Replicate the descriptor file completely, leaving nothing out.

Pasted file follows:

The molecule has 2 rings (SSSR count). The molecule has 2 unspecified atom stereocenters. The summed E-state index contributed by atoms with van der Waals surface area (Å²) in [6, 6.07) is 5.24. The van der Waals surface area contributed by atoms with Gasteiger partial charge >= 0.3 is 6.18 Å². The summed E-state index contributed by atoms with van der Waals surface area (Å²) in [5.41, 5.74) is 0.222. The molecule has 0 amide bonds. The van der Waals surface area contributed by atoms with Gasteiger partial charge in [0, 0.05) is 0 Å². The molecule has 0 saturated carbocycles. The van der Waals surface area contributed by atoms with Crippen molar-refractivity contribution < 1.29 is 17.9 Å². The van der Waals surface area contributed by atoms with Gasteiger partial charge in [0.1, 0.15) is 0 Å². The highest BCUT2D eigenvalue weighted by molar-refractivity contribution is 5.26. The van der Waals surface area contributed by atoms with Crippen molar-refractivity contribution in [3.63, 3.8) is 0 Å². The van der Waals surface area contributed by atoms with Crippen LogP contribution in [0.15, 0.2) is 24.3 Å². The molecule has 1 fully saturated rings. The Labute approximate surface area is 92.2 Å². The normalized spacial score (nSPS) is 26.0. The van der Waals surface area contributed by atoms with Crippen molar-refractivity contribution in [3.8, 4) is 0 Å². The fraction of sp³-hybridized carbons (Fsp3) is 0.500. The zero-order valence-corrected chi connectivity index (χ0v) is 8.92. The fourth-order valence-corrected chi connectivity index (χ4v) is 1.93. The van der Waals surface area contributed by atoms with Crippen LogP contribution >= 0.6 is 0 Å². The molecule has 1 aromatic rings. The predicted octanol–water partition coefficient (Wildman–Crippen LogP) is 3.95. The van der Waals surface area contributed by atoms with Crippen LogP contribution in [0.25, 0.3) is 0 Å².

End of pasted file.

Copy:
The molecule has 2 rings (SSSR count). The molecule has 2 unspecified atom stereocenters. The summed E-state index contributed by atoms with van der Waals surface area (Å²) in [6, 6.07) is 5.24. The van der Waals surface area contributed by atoms with Gasteiger partial charge >= 0.3 is 6.18 Å². The summed E-state index contributed by atoms with van der Waals surface area (Å²) in [5.41, 5.74) is 0.222. The molecule has 0 amide bonds. The van der Waals surface area contributed by atoms with Gasteiger partial charge in [0, 0.05) is 0 Å². The molecule has 0 saturated carbocycles. The van der Waals surface area contributed by atoms with Crippen molar-refractivity contribution < 1.29 is 17.9 Å². The van der Waals surface area contributed by atoms with Gasteiger partial charge in [0.1, 0.15) is 0 Å². The highest BCUT2D eigenvalue weighted by molar-refractivity contribution is 5.26. The van der Waals surface area contributed by atoms with Crippen molar-refractivity contribution in [3.63, 3.8) is 0 Å². The van der Waals surface area contributed by atoms with Crippen LogP contribution in [0.15, 0.2) is 24.3 Å². The molecule has 1 fully saturated rings. The Labute approximate surface area is 92.2 Å². The normalized spacial score (nSPS) is 26.0. The van der Waals surface area contributed by atoms with Crippen molar-refractivity contribution in [3.8, 4) is 0 Å². The fraction of sp³-hybridized carbons (Fsp3) is 0.500. The zero-order valence-corrected chi connectivity index (χ0v) is 8.92. The fourth-order valence-corrected chi connectivity index (χ4v) is 1.93. The van der Waals surface area contributed by atoms with Crippen LogP contribution >= 0.6 is 0 Å². The molecule has 1 aromatic rings. The predicted octanol–water partition coefficient (Wildman–Crippen LogP) is 3.95. The van der Waals surface area contributed by atoms with Crippen LogP contribution in [0.25, 0.3) is 0 Å².